4
Mai
2004

Australia told to expect refugees from global warming

Environmental activists from Pacific nations threatened by rising sea levels have called on Australia to recognise "environmental refugees" who try to escape the effects of global warming.

The conservationists currently visiting Australia say climate change is raising sea levels and increasing the frequency of events like cyclones which will one day make some low-lying Pacific island nations uninhabitable.

Fiu Mataese Elisara-Laulu of Samoa said Australia, as the region's biggest producer of the greenhouse gases which cause global warming, has a special responsibility for the environmental damage caused.

"We have a genuine case for being affected as environmental refugees if they don't do anything," he said on Australian Broadcasting Corporation radio.

"But unfortunately Australia seems to be a very poor leader in the Pacific," he said. "From our point of view, they want to assume leadership but they don't want to take responsibility."

The conservative government of Prime Minister John Howard joined the United States in 2002 in refusing to ratify a UN treaty on lowering the production of greenhouse gases, saying the pact, known as the Kyoto Protocol was flawed.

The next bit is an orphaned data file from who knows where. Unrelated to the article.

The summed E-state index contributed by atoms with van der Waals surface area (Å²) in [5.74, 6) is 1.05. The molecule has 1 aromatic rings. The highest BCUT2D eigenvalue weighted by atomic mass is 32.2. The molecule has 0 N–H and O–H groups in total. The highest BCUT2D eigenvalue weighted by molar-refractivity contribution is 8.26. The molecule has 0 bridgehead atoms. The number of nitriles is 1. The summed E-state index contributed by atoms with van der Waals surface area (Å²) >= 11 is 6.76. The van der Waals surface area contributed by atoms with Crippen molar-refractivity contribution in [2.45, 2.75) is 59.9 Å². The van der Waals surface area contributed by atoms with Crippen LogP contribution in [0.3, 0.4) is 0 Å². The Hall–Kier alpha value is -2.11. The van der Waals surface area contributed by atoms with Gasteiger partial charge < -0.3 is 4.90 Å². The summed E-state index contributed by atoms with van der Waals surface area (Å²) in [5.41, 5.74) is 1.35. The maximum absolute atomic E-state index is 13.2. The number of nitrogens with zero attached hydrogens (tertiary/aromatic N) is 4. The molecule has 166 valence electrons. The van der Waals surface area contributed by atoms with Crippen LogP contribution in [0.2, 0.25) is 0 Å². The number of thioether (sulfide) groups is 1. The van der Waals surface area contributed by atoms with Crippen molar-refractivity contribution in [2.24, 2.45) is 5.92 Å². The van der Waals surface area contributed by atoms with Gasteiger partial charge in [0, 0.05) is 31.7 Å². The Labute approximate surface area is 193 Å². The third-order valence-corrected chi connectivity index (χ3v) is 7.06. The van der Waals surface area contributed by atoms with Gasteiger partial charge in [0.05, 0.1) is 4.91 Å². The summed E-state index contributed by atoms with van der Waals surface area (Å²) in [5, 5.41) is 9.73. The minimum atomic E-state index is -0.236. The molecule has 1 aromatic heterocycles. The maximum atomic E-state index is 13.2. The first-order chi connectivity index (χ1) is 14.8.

Five weeks ago a group of Australian government researchers reported an alarming increase in global greenhouse gas emissions since 2002, due almost entirely to the burning of fossil fuels.

Greenhouse gases have been blamed for a steady warming of the earth's atmosphere since the Industrial Revolution.

If left unchecked, global warming is projected to cause a significant rise in sea levels over the next century through the melting of polar ice caps and thermal expansion.

It is also blamed for an increase in extreme weather events like floods, droughts and storms and damage to coral reefs and other sensitive ecosystems.

Elisara-Laulu was in Australia along with Siuila Toloa of Tuvalu's Island Care group on a "climate justice tour" to lobby Australia to take a more active role in tackling climate change.

The tour was sponsored by charity Oxfam, AID/WATCH and Friends of the Earth.

http://sg.news.yahoo.com/040503/1/3jyhm.html


Informant: NHNE
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